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The Federal Income Tax Turns 100. Many Happy Returns!

Deputy collectors help citizens prepare their income tax returns at the Customs House, in 1945

Photograph by Joseph Costa/NY Daily News Archive via Getty Images

Deputy collectors help citizens prepare their income tax returns at the Customs House, in 1945

Dear Federal Income Tax,

I wanted to send you this note on your 100th birthday. My, how big you’ve grown!

It was on this day a century ago that President Woodrow Wilson signed a law allowing the federal government to collect income taxes on all citizens. So Oct. 3 is a time to celebrate you for lasting this long and making it this far. You never let up: One hundred years of doing your job without a single day off—something that can’t be said about the government you support. Just think of the many people who never wanted you born and have been trying to cut or kill you ever since.

Sure, we had seen previous incarnations of income taxes in the 1860s and 1870s as a result of the Civil War. They didn’t have the kind of staying power you did, though, and expired before we could really get to know them. You, however, were built to last.

I know this is a little embarrassing … but remember when you were first born how you taxed only the richest Americans? In case your memory doesn’t serve you well in your advanced age, here’s a look back at your original brackets:

Isn’t your first tax bracket so cute? You only charged 1 percent on the first $20,000 of income. In today’s dollars, that $20,000 would be about $464,000. When you were a newborn, your bracket levels were so high that the vast majority of people paid your teeny-tiny 1 percent rate. Let’s look at your first bracket again, this time with inflation-adjusted dollars:

So much for youth—you had quite the growth spurt. Who could have imagined you’d get so big? And you’ve had many adventures along the way. Remember in the 1940s, ’50s, and ’60s, when your highest marginal rates were more than 90 percent? Those were crazy times.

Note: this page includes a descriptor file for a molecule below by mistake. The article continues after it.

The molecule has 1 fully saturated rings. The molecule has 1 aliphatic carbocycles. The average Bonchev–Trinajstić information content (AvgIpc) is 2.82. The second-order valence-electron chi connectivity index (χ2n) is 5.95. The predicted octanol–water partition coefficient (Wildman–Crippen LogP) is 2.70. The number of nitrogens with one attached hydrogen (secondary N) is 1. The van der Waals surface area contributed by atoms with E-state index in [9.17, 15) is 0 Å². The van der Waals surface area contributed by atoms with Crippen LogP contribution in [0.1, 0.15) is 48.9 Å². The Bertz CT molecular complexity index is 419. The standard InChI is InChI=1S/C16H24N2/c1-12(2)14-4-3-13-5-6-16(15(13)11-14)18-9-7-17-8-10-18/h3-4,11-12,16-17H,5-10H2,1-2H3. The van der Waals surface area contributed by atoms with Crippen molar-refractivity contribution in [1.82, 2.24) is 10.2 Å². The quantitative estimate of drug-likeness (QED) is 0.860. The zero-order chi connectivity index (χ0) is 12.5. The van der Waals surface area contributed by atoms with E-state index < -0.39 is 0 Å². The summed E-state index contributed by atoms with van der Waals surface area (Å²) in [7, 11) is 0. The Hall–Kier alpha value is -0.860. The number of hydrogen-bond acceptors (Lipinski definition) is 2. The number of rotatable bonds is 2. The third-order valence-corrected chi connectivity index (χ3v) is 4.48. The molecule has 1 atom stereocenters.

If we follow the path of marginal tax rates on a modern-day $400,000 (filing as a single person), we can see all your life phases. It’s the story of your life:

Look at that. You have been all over the place. Sure, the first couple years were in tiny 1 percent or 2 percent brackets, but your parents in Congress and the White House pushed you to grow up fast and get above the 10 percent and 20 percent thresholds. When World War II hit, you expanded past the 50 percent mark, even reaching 75 percent for a while. Finally, with the help of President Ronald Reagan, you dropped back down to a range of 30 percent to 40 percent, where you’ve been for a generation now. Young workers today don’t even know what it’s like to pay such high rates.

It’s funny to remember that a modern-day $400,000 is the top tax bracket now, but it was the lowest bracket when you were born. Times have changed, but your grasp on America has only gotten stronger.

Here’s to you on reaching 100. When we are all long gone, I am sure you will still be going strong in your second century—and we can only wonder what path the next 100 years will take you on.

Chemi is head of research for Businessweek and Bloomberg TV.

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